Professor John Danesh

Head of department at Department of Public Health & Primary Care, University of Cambridge

Head of the Department of Public Health and Primary Care, University of Cambridge

John Danesh is the Professor of Epidemiology and Medicine, and Head of the 330-person Department of Public Health and Primary Care, at the University of Cambridge. He is also Director of the Strangeways Research Laboratory, Director of the Cardiovascular Epidemiology Unit, and Honorary Consultant in Epidemiology for the Cambridge University Hospital NHS Foundation Trust.

Professor Danesh leads a research group of over 50 staff and students, the Cardiovascular Epidemiology Unit (CEU), focusing on genetic, biochemical and lifestyle factors. The work of the CEU has had a considerable impact on public health, clinical guidelines, and priorities for medicines development in cardiovascular disease in the following main areas:

Lipids The CEU has demonstrated that lipid assessment can be greatly simplified by measurement of HDL and total cholesterol without the need to fast and without regard to triglyceride with implications for simplified screening of millions of adults screened for CVD.

Lipoproteins The CEU has shown that lipoprotein-associated phospholipase A2 is log-linearly associated with risk of CVD, independent of established lipids. This work has encouraged GlaxoSmithKline to launch a £250M programme of phase III trials of darapladib and it has been cited by the 2010 guidelines of the American College of Cardiology Foundation / American Heart Association Task Force recommending assessment of mass concentration of Lp-PLA2 for targeted cardiovascular disease risk assessment.

Metabolism The CEU’s work has shown that diabetes and dysglycaemia are independently associated with premature death from a range of non-vascular conditions, including several major cancers, infectious diseases, degenerative diseases, injury, and suicide.

Chronic infection & inflammation Danesh’s work on chronic infection has discouraged use of antibiotics to prevent CVD and yielded innovative approaches for evidence synthesis. In powerful and detailed analyses, the CEU has shown that C-reactive protein and fibrinogen are unlikely to be independent causal risk factors for CVD. However, the CEU has co-led the discovery of 9 novel loci in coronary disease including genes believed to be inflammation-related.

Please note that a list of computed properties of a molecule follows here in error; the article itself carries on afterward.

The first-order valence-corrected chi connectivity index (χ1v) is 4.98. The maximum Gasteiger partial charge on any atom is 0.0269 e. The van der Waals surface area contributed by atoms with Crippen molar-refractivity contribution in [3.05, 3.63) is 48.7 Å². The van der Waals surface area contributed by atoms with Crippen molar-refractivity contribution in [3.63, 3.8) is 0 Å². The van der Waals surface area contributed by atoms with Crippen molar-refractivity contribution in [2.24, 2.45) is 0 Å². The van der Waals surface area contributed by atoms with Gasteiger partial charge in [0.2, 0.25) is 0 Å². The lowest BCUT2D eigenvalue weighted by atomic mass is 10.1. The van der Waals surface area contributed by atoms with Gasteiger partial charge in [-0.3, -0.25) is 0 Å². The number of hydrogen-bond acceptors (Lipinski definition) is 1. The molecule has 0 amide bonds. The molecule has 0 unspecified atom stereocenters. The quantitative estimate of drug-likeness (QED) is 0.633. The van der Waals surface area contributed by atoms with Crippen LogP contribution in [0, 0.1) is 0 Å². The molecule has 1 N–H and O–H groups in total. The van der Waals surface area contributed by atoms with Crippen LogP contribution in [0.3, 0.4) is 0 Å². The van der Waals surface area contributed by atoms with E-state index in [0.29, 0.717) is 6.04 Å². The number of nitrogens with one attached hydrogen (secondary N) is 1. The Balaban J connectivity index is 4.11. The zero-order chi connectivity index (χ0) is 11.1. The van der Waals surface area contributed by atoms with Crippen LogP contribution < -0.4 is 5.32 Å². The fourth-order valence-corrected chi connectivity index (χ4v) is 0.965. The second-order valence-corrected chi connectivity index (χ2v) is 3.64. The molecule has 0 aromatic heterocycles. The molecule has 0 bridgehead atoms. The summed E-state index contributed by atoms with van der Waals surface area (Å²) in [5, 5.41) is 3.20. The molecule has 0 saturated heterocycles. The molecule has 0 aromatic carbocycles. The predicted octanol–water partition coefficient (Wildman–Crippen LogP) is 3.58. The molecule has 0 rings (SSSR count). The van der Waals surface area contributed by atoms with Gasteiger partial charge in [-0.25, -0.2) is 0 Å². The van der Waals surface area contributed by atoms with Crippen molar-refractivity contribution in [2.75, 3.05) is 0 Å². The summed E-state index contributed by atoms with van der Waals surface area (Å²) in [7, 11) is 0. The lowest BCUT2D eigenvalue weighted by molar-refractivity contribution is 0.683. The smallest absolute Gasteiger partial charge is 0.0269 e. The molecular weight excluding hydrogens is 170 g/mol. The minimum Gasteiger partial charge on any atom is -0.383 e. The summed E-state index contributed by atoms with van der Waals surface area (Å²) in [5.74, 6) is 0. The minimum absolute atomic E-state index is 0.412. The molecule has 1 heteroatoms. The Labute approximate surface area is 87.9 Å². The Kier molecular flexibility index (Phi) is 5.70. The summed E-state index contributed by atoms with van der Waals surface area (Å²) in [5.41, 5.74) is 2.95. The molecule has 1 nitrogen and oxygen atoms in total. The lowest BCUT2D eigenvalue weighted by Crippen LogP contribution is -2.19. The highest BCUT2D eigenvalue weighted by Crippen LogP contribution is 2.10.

In his role as head of department, Professor Danesh has overseen major expansion in recent years of the Department of Public Health and Primary Care, which is one of Europe’s leading university departments of population health sciences. The department was top-ranked in Epidemiology and Public Health in the UK Research Assessment Exercise 2001-2008. Major developments in the department in recent years have included:

  • establishment of a Centre for Genetic Epidemiology in 2003
  • establishment of the MRC Centre for Nutrition and Cancer in 2006
  • partnership in the National Institute for Health Research School for Primary Care Research since 2006
  • establishment of major research initiatives in developing countries, and partnership in the Public Health Foundation of India-UK Consortium from 2008
  • establishment of major collaborations with several industrial partners
  • establishment of a new MPhil course in Public Health in 2006, and co-direction of a new four-year interdisciplinary PhD programme in cardiovascular research supported by the British Heart Foundation from 2009
  • establishment of a new Behavioural Research Unit in 2010.

Professor Danesh was awarded Fellowship of the Royal College of Physicians of London in 2007 and of the Faculty of Public Health, London in 2009; and in 2011, he was awarded a European Research Council Advanced Investigator Award.

  • 8 February 2017, 5:30pm

    CSaP Annual Lecture 2017: Professor Chris Whitty, Department of Health

    There will be profound changes in health and disease over the next 20 years. The causes, demography and geography of ill health will shift significantly whilst the trend of demand for healthcare growing more rapidly than GNI is likely to continue. This lecture by Professor Chris Whitty discussed how it can predict, and help respond to, the policy challenges that will follow over the next 2 decades.